Reminder: there is no class tomorrow (Thursday, 27 July). Class will resume on Friday, 28 July.


Chap. 3: Strategies of Opposition


What factors affect whether other states will oppose the US?


Why is “hard” balancing against the US so rare? Why are there not formal or informal alliances against the US?


What is “soft balancing”? What example of it does Walt give? What are the long-term dangers of “soft balancing” according to Walt?  Do you think soft balancing is meaningful? Does it really matter?


What is Walt’s suggestion for how the US can discourage “soft balancing”?  Is the US not already doing this? What specifically can it do to achieve this?


What are the three ways that states can balance internally against the US? Is one method more effective that the other? Are countries trying to defend themselves against US military power or are they trying to deter the use of US military power?


Do you agree that the reason Iraq, Iran, and North Korea wanted WMD is to deter the US from using its power with impunity?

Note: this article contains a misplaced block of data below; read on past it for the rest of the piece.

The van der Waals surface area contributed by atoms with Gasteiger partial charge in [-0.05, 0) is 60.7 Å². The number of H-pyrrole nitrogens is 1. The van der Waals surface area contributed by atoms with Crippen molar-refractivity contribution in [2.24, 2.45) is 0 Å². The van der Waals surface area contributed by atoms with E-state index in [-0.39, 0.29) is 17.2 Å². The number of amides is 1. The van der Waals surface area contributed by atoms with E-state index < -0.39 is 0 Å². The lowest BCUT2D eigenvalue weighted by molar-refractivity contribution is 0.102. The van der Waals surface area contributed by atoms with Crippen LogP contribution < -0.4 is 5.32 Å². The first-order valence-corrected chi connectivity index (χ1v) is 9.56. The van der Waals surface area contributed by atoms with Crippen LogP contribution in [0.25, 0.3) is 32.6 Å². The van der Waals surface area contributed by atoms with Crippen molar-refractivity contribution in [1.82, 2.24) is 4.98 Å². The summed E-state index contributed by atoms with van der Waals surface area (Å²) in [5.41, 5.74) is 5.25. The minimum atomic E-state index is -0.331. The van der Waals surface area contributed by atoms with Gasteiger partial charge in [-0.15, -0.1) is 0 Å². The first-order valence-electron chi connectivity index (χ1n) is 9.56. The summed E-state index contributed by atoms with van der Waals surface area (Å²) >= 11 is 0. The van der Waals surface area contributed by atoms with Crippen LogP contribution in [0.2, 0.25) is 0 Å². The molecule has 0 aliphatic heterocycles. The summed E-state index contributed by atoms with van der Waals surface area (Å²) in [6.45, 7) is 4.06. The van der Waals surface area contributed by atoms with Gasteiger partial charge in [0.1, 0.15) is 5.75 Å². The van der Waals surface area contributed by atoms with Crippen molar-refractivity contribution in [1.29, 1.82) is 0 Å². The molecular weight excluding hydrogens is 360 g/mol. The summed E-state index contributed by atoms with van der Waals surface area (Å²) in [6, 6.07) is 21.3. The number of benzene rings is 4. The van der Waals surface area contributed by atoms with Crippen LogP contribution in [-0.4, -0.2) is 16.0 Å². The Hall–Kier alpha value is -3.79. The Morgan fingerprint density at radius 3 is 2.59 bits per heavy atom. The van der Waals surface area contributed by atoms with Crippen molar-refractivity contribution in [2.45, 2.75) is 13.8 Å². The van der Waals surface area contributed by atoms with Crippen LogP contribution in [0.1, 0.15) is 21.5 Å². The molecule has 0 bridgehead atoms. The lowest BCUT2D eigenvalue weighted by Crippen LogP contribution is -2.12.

What is “balking” as a strategy of opposition? What states have done it? How much of a problem for US policy is it?


How is binding different from “soft balancing”?  Why is Walt skeptical that it will be effective in case of national security? Is it effective in other types of situations?


Other than North Korea, what state have effectively blackmailed the US? Has North Korean WMD blackmail worked? Should the July tests be seen as part of a blackmail strategy? 


To what extent is de-legitimating a strategy that opponents of US primacy pursue rather than an effect that the United States creates by its own actions? Is legitimacy linked to binding as strategy of opposition – does the failure of the US to be bound by international rules de-legitimate its actions?


Why does legitimacy matter, according to Walt?


Chap. 4: Strategies of Accommodation


Are states bandwagoning with the US or not? What does Walt say? What do you think? What kind of states “bond” with the US?